Remember how there’s no one roaming the woods to deliver the mail? Well there certainly isn’t someone to sort it either
And so, after the mail is hauled off the plane and everyone grabs a pile to sort and plays bundled up bumper cars with one another as they try to get the mail to its rightful destination and people admire the different packages coming in and call out “Which box is Garrity?” and someone (or a few someones) answer(s) “#62B” and the piles get smaller and the boxes get fuller…well then, mail is done.
Someone watches everyone shuffle out and calls last call for the heater before they switch it off and shut the door. There’s no lock, no key. It’s the people’s place. Soon, everyone starts to pack up their packages and mail into whatever receptacle they carry them home in. Some people haul their treasures behind them as they ski all the way home (I’m always impressed by one woman in particular, she lives out past our house and does the long slog back and forth). Some ride bikes. Some walk. Some drive snow machines with boxes and sleds for goodies and still others drive from farther out. And just like that, it’s over
It’s like a big birthday party, everyone is there and then…no cake. Party’s over.
Or is it?
Because despite the dwindling crowd, you still get to go home with your bounty. Our bounty usually includes bills, Costco magazines and lots of mail for the Fire Department.
But sometimes, that yippee drops its sarcastic undertones (those weren’t serving it anyways, right?) and becomes its true yelping self.
Now, on occasion, the package is from none other than yours truly. Oh, you shouldn’t have! With the advent of Amazon, ordering a self-addressed care package is a little easier but there are still so many things that won’t even ship to Alaska and still fewer that will ship to our little P.O. box so the world-wide web of wonder really can still be quite limited. And besides, since we find ourselves in the middle of Winter on a middle of Winter budget, ordering treats just doesn’t really happen very often.
Which makes real mail that much more special.
Chocolate?! Homemade cookies?! Special doggie treats for Lou-Lou?! A card just to say “hello”?!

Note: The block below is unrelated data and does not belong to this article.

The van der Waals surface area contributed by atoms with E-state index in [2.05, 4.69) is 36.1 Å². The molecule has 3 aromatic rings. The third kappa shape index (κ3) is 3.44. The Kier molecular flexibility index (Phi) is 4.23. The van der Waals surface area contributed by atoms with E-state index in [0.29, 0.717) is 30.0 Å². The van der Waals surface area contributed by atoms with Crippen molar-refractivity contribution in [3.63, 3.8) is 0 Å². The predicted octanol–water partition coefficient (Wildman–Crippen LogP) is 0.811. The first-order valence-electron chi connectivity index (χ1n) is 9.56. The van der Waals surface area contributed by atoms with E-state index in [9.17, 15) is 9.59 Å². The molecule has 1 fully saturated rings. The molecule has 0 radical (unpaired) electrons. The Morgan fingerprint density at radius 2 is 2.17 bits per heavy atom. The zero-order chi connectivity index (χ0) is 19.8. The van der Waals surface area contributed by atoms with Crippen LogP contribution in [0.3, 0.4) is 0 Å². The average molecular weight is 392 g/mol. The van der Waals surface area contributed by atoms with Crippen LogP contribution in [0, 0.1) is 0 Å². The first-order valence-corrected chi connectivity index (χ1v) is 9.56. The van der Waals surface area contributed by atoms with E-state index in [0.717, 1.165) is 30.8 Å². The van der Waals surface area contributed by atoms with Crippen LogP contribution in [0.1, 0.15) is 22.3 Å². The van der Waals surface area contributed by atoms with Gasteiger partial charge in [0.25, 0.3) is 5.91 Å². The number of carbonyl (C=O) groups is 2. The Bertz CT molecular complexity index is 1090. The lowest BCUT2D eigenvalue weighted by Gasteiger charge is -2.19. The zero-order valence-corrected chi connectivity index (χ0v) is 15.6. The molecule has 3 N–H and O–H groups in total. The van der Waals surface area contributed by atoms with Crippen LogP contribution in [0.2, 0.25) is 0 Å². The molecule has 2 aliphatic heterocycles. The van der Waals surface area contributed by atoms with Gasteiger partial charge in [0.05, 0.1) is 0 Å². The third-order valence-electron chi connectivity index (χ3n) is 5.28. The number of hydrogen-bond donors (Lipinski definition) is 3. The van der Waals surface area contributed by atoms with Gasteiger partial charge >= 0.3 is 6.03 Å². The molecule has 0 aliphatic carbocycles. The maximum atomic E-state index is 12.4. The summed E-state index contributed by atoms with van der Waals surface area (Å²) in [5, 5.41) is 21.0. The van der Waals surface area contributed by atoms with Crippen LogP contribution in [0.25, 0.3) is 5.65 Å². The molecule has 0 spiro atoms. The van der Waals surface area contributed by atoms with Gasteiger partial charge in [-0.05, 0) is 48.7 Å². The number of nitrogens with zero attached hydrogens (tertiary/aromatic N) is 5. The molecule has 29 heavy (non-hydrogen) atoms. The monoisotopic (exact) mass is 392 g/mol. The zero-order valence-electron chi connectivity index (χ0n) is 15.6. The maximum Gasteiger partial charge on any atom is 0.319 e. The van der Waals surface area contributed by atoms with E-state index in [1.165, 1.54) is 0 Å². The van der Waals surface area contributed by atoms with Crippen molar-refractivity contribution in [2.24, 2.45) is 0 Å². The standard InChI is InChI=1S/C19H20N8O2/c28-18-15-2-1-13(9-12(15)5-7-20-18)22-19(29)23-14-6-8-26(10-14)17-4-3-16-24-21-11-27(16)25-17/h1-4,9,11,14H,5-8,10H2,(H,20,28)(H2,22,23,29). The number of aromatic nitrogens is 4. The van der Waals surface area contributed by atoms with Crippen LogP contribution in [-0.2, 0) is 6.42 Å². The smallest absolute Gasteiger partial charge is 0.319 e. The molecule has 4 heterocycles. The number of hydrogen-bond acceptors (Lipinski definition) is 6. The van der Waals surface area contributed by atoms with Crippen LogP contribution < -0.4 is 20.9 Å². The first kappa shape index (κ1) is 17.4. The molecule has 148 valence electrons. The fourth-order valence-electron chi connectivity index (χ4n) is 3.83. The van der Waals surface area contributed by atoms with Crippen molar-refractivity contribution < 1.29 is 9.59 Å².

This is what mail magic is made of. The scarcity of the woods makes even the littlest thing unbelievably special. When I think of the journey a simple note had to make to get to us, I’m humbled. It brings those whom I love closer. They enter my home with their letters even if their feet have never set foot on Alaskan tundra. They make our home truly ours as their drawings are hung to see and their chocolate is consumed slowly – savoring each piece (this is a big change for me). It keeps my far away family close and keeps traditions going.
Back in California, my Mom and I do the local paper’s crossword together every morning.
Actually, let me rephrase that:
Every morning, my Mom makes a copy of the crossword for me. Then does the crossword herself, waiting for me to wake up and follow suit. It’s a tradition that I love, that we started a long time ago but only recently perfected before my first Winter in Alaska.
Now, since she can’t leave a copy for me on the dining room table, she sends me installations. Sometimes I get behind and then do a week’s worth in one sitting and sometimes I do them every morning. I have a backlog for long flights and lazy days but I keep doing the new ones when I get them because each time I open one, I feel the time she put into it. I can see her going to the copier and folding the paper just so. I can see her driving to the Post Office and talking about her daughter in Alaska to whom she has to get a special package. I love these thoughts and images and the memories they bring up with them.
When I first decided to come to Alaska, I didn’t realize just how far out I was going. I never even thought about the mail situation because despite never seeing a mailbox, it didn’t occur to me that mail flew in. Plus, I wasn’t staying, right?
It’s almost two years later and it seems that, in fact, I am staying. I’m staying in a place at the end of 60 miles of dirt road which is now 60 miles of ice (thanks, rainstorm). I live in a place where there’s no running water or guaranteed electricity, where washing my clothes takes two days and where we send in blank checks or clearly too much money to the Postmaster because there’s no Post Office to tell us how much a package will cost to send (the Postmaster then fills out the check or sends us our change in the form of stamps). I live in this place and it still tickles me to realize that this very non-normal place has become my new norm.
It’s a place that has brought me back to simple pleasures and childhood excitements. When I look at the clouds, I see animals and faces again instead of simply puffs of white. I enjoy the special treat of a chocolate bar and… I write and receive letters (and some super stellar care packages) again. People always say this place is like adult summer camp and it’s times like this when I couldn’t agree more.
So if you’re so inclined, I encourage you to send someone a letter or a package. It doesn’t have to be much. A little goes a long way. I can guarantee they won’t be disappointed and I bet you’ll feel pretty darn good about it too.
May your mail be speedy and full of real mail.
P.S. Thank you to those steady soldiers who show up to Mail every Mail Day and sort for the town. I appreciate you.